The Act deals with unaided schools in a very limited manner. There is a need to have a comprehensive central law dealing with all the aspects of unaided schools, which include regulation of fee and other charges and adequate representation of parents in the school management committees. The Law Commission of India had recommended that it should be 50 per cent, but to begin with it could be 25 per cent. I wish and hope that this percentage goes up to 100 per cent to make the constitutional mandate of free education to all a reality. The minimum norms prescribed for a school in the Act is equally applicable to both private and government schools.

As one who has been continuously involved in the fight to get this right realised, do you think that the executive is withdrawing from its responsibility and that without a court order, most governments may not even implement the legislation?

It is correct. Inaction on the part of the executive to perform its constitutional and statutory duties forces the aggrieved to resort to avoidable litigation.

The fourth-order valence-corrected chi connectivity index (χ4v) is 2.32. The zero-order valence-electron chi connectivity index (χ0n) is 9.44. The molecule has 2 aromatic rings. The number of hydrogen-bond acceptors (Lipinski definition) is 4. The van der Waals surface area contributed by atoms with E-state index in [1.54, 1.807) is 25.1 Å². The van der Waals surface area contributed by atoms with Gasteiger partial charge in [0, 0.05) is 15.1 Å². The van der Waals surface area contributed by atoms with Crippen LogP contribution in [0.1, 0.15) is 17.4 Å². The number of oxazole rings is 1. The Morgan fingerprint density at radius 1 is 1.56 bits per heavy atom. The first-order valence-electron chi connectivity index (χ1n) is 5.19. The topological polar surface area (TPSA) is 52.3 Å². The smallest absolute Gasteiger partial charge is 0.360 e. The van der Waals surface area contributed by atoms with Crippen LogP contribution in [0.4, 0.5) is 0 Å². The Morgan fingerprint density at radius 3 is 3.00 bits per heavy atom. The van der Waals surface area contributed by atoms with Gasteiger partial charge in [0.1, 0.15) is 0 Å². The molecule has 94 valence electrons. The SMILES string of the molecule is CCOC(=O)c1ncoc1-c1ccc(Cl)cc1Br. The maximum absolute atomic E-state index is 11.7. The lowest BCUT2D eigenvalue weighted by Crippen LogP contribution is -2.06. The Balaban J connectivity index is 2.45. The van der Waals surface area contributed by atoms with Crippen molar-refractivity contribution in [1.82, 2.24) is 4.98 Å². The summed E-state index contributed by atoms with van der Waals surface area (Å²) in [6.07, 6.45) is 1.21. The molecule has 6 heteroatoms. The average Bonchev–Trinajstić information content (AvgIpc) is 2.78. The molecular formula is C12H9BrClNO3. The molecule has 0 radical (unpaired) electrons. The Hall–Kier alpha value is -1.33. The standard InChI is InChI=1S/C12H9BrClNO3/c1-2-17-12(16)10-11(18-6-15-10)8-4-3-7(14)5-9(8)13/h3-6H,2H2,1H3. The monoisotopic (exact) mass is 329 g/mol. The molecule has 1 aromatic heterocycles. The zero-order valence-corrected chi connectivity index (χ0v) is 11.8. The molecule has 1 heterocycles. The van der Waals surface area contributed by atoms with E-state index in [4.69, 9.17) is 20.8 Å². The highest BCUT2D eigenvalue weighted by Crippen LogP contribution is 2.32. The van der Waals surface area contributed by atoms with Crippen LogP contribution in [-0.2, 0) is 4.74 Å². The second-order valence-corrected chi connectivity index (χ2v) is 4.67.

The common man is unable to provide quality school education to his/her child because on the one hand, government schools by and large lack basic physical and academic infrastructure and suffer from mismanagement, which results in inferior quality of education, and, on the other, the “good quality” unaided private schools mercilessly exploit parents and students by subjecting them to arbitrary, unjust and exorbitant fees and other charges. In other words, the common man is the victim of a purely state-designed situation.

The apex court has again and again reaffirmed the law of the land that capitation fee, charging of exorbitant fees, profiteering, commercialisation of education and exploitation of parents/students by unaided private schools are impermissible in law and the government has not only the powers but also the duty to regulate fees and other charges in these schools to prevent commercialisation of education.

However, the issue is that there is the total absence of a legal framework in the country to control and regulate unaided private schools in the matter of fees and other charges. The only exception is the Tamil Nadu Schools (Regulation of Collection of Fee) Act, 2009, but it is limited to the State of Tamil Nadu.

Parents and students all over the country have been agitating against the governments' failure to curb the commercialisation of education in unaided private schools. The need of the hour is to have a central law to regulate fees and other charges in unaided private schools throughout the country, maybe on the lines of the Tamil Nadu Act.